Uruguay is joining the recent wave of political initiatives to regulate the Bitcoin and cryptocurrency industry in Latin America, just as Colombia makes moves of its own to update its existing crypto framework.

Yesterday, Uruguayan businessman and Senator Juan Sartori introduced a formal draft of a bill to regulate crypto. The proposed law seeks to fill in legal loopholes related to the crypto industry with the aim of preventing crimes associated with the use of digital assets.


What’s in the Uruguay Bitcoin bill

The bill is relatively broad, which could improve its chances of moving forward, since it does not change any previously defined concepts or create the need to modify the country's current legal or administrative framework.

The proposed law essentially seeks to regulate the issuance, custody, and trading of crypto assets, leaving crypto mining, such as Bitcoin mining, in a different class of economic activity. It defines crypto assets as “digital products that use cryptographic encryption to guarantee their ownership and ensure the integrity of transactions.” By spelling it out in law, the bill aims to provide clarity to regulatory agencies when establishing rules, avoiding conflicting interpretations.

What’s more, the bill proposes three mandatory licenses for those interested in participating in the cryptocurrency industry.

The first is a license granted to those who act as intermediaries in the markets. In this case, both centralized and peer-to-peer exchanges operating in the country must be registered as such.

The second is a crypto asset custody license—that is to say, any business that safeguards the assets of its clients must have this registration. This category includes wallet providers, cryptocurrency exchanges, and banks and financial entities that would offer services to cryptocurrency users such as savings accounts, custody, and loans.


The third is a license to issue crypto-assets or tokens with financial characteristics. In this sense, ICOs and companies interested in issuing stablecoins or proprietary tokens (not unlike JP Morgan’s JPM Coin in the U.S., for example) must have a proper license before launching their token.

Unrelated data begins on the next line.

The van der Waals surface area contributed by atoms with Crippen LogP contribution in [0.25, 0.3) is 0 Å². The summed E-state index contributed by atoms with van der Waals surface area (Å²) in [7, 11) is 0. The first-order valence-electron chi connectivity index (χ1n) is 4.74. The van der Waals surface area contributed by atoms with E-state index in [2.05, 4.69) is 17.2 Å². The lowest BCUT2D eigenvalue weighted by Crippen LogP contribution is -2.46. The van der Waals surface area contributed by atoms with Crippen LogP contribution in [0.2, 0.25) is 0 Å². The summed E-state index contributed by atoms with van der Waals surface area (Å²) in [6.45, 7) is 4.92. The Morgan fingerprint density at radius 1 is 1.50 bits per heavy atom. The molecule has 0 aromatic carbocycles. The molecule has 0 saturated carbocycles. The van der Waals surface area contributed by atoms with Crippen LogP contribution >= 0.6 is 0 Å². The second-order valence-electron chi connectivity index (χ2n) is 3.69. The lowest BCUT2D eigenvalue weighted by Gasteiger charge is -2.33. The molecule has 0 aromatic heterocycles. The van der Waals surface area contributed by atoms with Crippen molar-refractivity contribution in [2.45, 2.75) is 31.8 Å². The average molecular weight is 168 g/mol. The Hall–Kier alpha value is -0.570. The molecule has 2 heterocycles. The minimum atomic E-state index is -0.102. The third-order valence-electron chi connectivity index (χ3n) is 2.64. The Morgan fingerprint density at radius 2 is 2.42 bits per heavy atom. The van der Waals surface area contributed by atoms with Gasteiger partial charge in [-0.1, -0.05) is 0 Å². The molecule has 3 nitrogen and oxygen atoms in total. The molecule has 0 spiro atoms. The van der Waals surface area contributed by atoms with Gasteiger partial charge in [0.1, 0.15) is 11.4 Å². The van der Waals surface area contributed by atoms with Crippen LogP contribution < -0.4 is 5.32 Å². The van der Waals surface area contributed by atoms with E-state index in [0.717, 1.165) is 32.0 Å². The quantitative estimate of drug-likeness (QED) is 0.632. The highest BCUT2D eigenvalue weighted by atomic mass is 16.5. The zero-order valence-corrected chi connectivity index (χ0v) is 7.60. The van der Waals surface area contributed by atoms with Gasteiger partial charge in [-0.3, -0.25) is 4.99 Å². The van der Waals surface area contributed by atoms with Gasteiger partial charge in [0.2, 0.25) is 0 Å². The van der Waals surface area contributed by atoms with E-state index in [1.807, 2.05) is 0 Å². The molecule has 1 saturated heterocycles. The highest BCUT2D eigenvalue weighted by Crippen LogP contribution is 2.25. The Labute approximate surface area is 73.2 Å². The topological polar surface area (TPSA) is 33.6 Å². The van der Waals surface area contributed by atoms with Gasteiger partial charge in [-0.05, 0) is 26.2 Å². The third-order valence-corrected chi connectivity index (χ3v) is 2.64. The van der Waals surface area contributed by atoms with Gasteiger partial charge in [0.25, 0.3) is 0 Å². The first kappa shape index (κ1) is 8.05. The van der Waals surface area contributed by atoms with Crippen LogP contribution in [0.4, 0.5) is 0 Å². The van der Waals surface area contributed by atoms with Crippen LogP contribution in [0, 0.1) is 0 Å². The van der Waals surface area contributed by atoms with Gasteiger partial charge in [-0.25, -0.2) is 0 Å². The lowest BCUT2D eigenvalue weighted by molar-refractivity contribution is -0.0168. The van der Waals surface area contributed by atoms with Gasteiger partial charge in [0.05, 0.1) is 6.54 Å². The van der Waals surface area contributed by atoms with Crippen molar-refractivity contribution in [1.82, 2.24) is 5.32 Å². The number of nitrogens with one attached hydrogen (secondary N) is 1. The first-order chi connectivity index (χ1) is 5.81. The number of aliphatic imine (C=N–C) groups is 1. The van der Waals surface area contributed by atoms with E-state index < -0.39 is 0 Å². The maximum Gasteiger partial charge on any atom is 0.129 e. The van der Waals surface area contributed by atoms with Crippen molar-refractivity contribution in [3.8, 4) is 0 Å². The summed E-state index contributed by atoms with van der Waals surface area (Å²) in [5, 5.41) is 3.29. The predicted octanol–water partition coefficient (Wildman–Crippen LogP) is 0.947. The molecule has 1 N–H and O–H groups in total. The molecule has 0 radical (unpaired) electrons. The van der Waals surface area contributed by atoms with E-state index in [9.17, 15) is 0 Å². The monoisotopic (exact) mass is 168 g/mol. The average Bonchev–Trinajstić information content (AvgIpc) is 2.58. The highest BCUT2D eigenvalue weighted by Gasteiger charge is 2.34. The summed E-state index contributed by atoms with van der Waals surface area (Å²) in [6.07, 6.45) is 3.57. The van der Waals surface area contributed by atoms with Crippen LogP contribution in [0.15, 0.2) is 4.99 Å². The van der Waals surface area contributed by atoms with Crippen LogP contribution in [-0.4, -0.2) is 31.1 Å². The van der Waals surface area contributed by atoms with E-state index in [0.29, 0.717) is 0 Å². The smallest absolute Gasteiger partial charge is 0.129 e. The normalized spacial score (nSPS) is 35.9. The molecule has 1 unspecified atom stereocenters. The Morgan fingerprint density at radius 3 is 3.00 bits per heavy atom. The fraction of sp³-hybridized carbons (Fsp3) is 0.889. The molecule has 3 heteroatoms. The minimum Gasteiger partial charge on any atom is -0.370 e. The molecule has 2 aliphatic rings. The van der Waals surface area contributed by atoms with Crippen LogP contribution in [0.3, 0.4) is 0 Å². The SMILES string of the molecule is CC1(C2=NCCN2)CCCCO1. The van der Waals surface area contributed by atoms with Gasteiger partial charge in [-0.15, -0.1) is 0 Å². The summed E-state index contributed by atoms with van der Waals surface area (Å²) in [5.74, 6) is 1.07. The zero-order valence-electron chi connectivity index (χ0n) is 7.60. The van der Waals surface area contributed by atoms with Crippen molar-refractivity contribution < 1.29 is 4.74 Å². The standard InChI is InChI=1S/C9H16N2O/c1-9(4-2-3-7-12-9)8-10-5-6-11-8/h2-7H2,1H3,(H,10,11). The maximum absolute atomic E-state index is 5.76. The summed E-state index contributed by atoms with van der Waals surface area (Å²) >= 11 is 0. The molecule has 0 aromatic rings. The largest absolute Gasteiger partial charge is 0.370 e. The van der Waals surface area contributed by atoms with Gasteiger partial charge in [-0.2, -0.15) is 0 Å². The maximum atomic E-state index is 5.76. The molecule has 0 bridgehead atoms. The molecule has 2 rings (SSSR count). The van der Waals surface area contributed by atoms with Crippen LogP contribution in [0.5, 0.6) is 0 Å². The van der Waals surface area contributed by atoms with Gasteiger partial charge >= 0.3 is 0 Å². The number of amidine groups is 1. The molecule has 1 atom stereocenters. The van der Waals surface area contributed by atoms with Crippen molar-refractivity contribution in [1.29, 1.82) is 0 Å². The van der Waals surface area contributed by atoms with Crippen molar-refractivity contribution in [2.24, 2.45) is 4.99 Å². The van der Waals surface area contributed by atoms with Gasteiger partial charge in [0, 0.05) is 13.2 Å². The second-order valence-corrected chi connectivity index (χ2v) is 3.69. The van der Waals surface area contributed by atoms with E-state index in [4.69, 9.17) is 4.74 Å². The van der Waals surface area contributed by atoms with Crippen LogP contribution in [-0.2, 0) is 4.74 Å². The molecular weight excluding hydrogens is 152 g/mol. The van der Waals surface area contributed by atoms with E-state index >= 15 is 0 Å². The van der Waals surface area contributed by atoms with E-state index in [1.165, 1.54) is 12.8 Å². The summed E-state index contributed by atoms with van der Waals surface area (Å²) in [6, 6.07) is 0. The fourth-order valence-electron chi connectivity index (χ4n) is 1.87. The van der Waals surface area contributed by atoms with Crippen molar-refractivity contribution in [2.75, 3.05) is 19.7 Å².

According to the bill, crypto mining will not require these types of special licenses, but it will require a permit granted by the Ministry of Industry. According to the Industrial Registry of the Ministry of Industry and Commerce, mining will be considered an "industrial activity"—meaning that it falls under the purview of the Ministry, and the process for obtaining a permit would remain relatively straightforward.

Colombia’s crypto bill moves forward

Meanwhile, in Colombia, Senator Mauricio Toro yesterday announced new advances to his own bill that seeks to enact crypto-friendly regulations in the country.

According to the Colombian senator, the law is fundamentally aimed at controlling the black market, guaranteeing safer transactions, and promoting alternatives to the traditional banking system.

To accomplish this, the bill establishes a series of requirements for national and foreign exchanges seeking to operate in the country, requiring them to register with Colombian authorities. In addition, companies must clearly state their corporate purpose as crypto-asset exchange services to consumers and provide risk disclosures regarding the irreversibility of crypto transactions, should the bill become law.

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